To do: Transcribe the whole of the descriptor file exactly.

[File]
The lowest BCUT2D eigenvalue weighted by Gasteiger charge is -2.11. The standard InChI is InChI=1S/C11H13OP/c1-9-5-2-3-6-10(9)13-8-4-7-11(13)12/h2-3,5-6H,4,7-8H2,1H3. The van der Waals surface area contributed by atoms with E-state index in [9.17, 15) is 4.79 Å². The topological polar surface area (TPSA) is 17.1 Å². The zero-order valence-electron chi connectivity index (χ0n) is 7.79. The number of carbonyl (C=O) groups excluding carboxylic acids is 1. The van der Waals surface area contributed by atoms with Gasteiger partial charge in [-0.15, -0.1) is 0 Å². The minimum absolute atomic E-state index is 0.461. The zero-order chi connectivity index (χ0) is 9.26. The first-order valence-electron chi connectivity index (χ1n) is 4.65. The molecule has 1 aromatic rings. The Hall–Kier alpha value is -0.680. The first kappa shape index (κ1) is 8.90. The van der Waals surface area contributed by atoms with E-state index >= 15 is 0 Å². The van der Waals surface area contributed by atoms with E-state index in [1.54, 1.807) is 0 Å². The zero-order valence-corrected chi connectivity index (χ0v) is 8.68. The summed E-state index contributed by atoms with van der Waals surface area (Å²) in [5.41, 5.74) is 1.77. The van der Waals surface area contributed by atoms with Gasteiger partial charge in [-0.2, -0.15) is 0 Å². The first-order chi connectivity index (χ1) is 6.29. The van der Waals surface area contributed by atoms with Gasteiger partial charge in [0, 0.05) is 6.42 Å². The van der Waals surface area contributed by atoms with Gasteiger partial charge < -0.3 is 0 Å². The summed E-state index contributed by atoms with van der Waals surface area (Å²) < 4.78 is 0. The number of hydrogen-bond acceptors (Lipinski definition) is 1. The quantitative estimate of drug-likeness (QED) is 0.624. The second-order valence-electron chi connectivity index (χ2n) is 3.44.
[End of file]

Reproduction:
The lowest BCUT2D eigenvalue weighted by Gasteiger charge is -2.11. The standard InChI is InChI=1S/C11H13OP/c1-9-5-2-3-6-10(9)13-8-4-7-11(13)12/h2-3,5-6H,4,7-8H2,1H3. The van der Waals surface area contributed by atoms with E-state index in [9.17, 15) is 4.79 Å². The topological polar surface area (TPSA) is 17.1 Å². The zero-order valence-electron chi connectivity index (χ0n) is 7.79. The number of carbonyl (C=O) groups excluding carboxylic acids is 1. The van der Waals surface area contributed by atoms with Gasteiger partial charge in [-0.15, -0.1) is 0 Å². The minimum absolute atomic E-state index is 0.461. The zero-order chi connectivity index (χ0) is 9.26. The first-order valence-electron chi connectivity index (χ1n) is 4.65. The molecule has 1 aromatic rings. The Hall–Kier alpha value is -0.680. The first kappa shape index (κ1) is 8.90. The van der Waals surface area contributed by atoms with E-state index >= 15 is 0 Å². The van der Waals surface area contributed by atoms with E-state index in [1.54, 1.807) is 0 Å². The zero-order valence-corrected chi connectivity index (χ0v) is 8.68. The summed E-state index contributed by atoms with van der Waals surface area (Å²) in [5.41, 5.74) is 1.77. The van der Waals surface area contributed by atoms with Gasteiger partial charge in [-0.2, -0.15) is 0 Å². The first-order chi connectivity index (χ1) is 6.29. The van der Waals surface area contributed by atoms with Gasteiger partial charge in [0, 0.05) is 6.42 Å². The van der Waals surface area contributed by atoms with Gasteiger partial charge < -0.3 is 0 Å². The summed E-state index contributed by atoms with van der Waals surface area (Å²) < 4.78 is 0. The number of hydrogen-bond acceptors (Lipinski definition) is 1. The quantitative estimate of drug-likeness (QED) is 0.624. The second-order valence-electron chi connectivity index (χ2n) is 3.44.